Saturday, March 7, 2015

Without/Color (Part II)

I was able to catch the second part of Figureworks' exhibition Without/Color yesterday. The first part explored the absence of color in three artists' work. On view now features three different artists. In these pieces the figure bursts forth. The richness of color in the two rooms carries nuanced levels for experiencing color and the human form.

Fred Hatt's drawings place various figures against a black background. They are drawn in differently colored lines, and looking at them is a marvelously dizzying experience where you see one form enter the next. Adding to this effect are 3-D glasses for the viewer. This separates out the different colors on the already dynamic drawings -- pulling forward some and enhancing the layering.

Each room of the gallery includes an arresting sculpture by Howard Eisman. These two pieces are made of fused glass on hammered copper, and in each a figure appears suspended. These pieces have so much going on in terms of sheen and the delight that comes through the surface of the sculptures. The seafoamy blue/green background of one turns to a deep indigo surrounding the joyfully embellished female.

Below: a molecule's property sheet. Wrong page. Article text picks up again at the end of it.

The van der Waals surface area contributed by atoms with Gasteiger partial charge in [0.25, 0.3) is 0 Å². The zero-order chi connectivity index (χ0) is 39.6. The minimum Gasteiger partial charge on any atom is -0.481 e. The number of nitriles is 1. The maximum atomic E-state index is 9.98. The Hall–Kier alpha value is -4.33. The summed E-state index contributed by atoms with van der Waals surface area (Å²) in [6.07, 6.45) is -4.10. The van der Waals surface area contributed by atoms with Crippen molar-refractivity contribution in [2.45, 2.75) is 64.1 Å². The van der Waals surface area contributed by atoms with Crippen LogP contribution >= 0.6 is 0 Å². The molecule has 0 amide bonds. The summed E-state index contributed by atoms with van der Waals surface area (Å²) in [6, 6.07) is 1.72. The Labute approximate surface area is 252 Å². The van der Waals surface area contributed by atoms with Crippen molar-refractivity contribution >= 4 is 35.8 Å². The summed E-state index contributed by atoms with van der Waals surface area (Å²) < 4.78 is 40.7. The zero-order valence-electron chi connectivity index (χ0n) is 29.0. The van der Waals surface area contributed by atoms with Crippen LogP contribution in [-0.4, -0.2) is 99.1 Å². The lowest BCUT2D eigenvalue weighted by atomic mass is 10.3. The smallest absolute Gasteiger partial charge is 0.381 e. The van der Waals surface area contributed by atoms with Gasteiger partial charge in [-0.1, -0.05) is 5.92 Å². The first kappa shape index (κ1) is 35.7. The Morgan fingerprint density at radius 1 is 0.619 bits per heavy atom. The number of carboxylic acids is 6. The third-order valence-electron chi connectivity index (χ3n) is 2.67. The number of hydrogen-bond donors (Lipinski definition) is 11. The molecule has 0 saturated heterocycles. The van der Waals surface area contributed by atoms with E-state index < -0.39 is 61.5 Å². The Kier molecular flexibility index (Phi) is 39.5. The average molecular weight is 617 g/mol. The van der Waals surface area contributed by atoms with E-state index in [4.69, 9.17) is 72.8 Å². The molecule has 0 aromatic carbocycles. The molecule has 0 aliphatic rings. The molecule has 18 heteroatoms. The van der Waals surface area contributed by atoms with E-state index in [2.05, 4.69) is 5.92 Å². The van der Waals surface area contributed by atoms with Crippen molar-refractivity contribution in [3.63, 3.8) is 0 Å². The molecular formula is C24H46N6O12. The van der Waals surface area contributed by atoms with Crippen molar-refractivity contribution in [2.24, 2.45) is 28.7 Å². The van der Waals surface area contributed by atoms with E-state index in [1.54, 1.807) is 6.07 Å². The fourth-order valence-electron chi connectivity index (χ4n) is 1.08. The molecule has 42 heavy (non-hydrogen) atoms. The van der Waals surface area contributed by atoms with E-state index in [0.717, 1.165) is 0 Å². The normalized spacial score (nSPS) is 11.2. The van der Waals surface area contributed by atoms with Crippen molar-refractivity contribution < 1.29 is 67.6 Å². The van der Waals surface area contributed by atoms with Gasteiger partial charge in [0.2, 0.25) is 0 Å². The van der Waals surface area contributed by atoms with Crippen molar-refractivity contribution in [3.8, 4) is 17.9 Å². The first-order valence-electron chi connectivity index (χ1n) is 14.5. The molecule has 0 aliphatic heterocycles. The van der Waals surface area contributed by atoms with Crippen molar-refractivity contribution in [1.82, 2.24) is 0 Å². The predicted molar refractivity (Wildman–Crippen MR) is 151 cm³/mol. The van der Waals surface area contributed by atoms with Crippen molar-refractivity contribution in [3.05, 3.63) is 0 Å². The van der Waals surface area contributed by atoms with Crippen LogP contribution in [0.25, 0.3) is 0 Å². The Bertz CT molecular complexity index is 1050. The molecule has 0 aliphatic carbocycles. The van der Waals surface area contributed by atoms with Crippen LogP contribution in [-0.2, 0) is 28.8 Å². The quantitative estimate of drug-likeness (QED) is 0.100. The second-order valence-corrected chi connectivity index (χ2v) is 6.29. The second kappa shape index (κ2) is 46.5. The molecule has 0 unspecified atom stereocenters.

Arlene Morris' paintings are truly fascinating. The surreal juxtaposition of imagery -- interiors alive with wildlife, including a blanket of blue owl faces -- provide a new take on the portrait and still life. Kahlo and H. Rousseau come to mind. I could look at these singular worlds forever, as each painting contains many discoveries and secrets.

The explosion of color in all three artists' work is even more powerful in the context of the earlier part of the show -- the memory of Without is a lovely unseen backdrop for this art. This show is on view until March 15, 2015 at 168 North 6th Street in Williamsburg.

(Pictured top is a detail from one of Hatt's drawings; next a detail from Eisman; two details from Morris' paintings)

No comments: